I also was at risk of losing mobility -- walking and running my small farm were huge barriers. I missed alot with my kids because of the weight and it certainly effected my relationship, even though we are going on 40 years together. So, now, 11 months out, diabetes 90% better; edema gone; heart strong; blood readings perfect. The apnea goes away for some, but mine is likely genetic as a slim dad and a slim brother both had severe apnea.
I will have a study when I am at goal weight but likely will still use the CPAP.... not problem. My mobility is so much better. I can ride a bike again, swimming is much easier. Today, spent the entire day maintaining irrigation ditches and working my greenhouse, no problem at all. Walking my dog three times a day, no problem. BTW, my results are fairly typical. Negatives -- the first week was a bit painful, but could get out within 10 days The first month post surgery was challenging, mainly learning to eat so differently, quantity so much less, etc.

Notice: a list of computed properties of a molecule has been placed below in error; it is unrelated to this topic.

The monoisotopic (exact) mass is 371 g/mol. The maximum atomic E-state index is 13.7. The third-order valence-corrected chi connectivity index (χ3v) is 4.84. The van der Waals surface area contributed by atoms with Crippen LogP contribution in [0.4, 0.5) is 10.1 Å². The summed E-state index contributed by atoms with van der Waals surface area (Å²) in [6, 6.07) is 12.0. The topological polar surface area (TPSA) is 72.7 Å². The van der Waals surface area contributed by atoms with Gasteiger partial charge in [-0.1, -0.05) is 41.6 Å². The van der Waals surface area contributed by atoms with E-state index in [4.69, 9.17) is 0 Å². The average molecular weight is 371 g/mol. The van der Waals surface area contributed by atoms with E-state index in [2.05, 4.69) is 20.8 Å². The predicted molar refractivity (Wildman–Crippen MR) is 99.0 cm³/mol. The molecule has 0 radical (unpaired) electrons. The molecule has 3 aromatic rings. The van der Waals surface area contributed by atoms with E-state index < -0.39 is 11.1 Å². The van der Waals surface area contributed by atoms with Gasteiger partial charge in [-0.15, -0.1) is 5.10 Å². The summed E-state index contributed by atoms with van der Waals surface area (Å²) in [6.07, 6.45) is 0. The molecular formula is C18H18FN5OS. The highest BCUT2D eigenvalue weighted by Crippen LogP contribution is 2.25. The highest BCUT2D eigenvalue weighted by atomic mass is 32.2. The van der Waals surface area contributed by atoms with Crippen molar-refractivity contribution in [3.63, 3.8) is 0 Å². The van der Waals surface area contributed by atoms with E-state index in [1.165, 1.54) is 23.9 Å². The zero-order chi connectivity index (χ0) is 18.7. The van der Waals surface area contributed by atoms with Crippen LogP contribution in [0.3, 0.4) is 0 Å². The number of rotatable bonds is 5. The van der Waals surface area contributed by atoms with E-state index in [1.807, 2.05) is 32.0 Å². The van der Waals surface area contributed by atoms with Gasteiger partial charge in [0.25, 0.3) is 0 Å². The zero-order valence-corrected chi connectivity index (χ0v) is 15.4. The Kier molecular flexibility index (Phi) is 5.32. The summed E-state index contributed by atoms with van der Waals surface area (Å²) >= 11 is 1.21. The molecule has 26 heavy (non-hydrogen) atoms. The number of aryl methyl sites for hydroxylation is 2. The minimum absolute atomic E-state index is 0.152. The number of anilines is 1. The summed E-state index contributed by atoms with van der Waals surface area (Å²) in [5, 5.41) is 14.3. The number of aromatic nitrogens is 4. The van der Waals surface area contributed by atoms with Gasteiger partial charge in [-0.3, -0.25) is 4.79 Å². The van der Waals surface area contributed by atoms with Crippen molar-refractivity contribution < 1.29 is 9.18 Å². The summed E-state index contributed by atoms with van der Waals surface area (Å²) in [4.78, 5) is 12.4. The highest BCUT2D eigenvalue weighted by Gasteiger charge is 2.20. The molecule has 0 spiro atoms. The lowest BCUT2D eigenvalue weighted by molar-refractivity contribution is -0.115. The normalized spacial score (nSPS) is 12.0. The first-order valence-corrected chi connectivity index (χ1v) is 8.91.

but now am used to it without any real challenges. I do eat too many carbs, but not to much excess really, am working on that, guess what I am saying that challenges don't stop.
I found that the rapid weight loss was very debilitating -- did not have much energy even though almost always ate healthy according to instructions and took my etc. I was actually glad when the loss slowed, as I needed the energy in my work. It is tempting to declare victory and say that with these great results, that is enough. However, I have been fat since I was 3 years old, and I want to experience not being overweight!
I did not have any unusual prep instructions, pretty routine. You really deserve to have this monkey off your back. I encourage you to reclaim your life! Edited April 4, 2016 by VDB @ Apologies for the delay in replying... Apologies for the possible length of this post... Once I get on a roll, who knows where I could end up...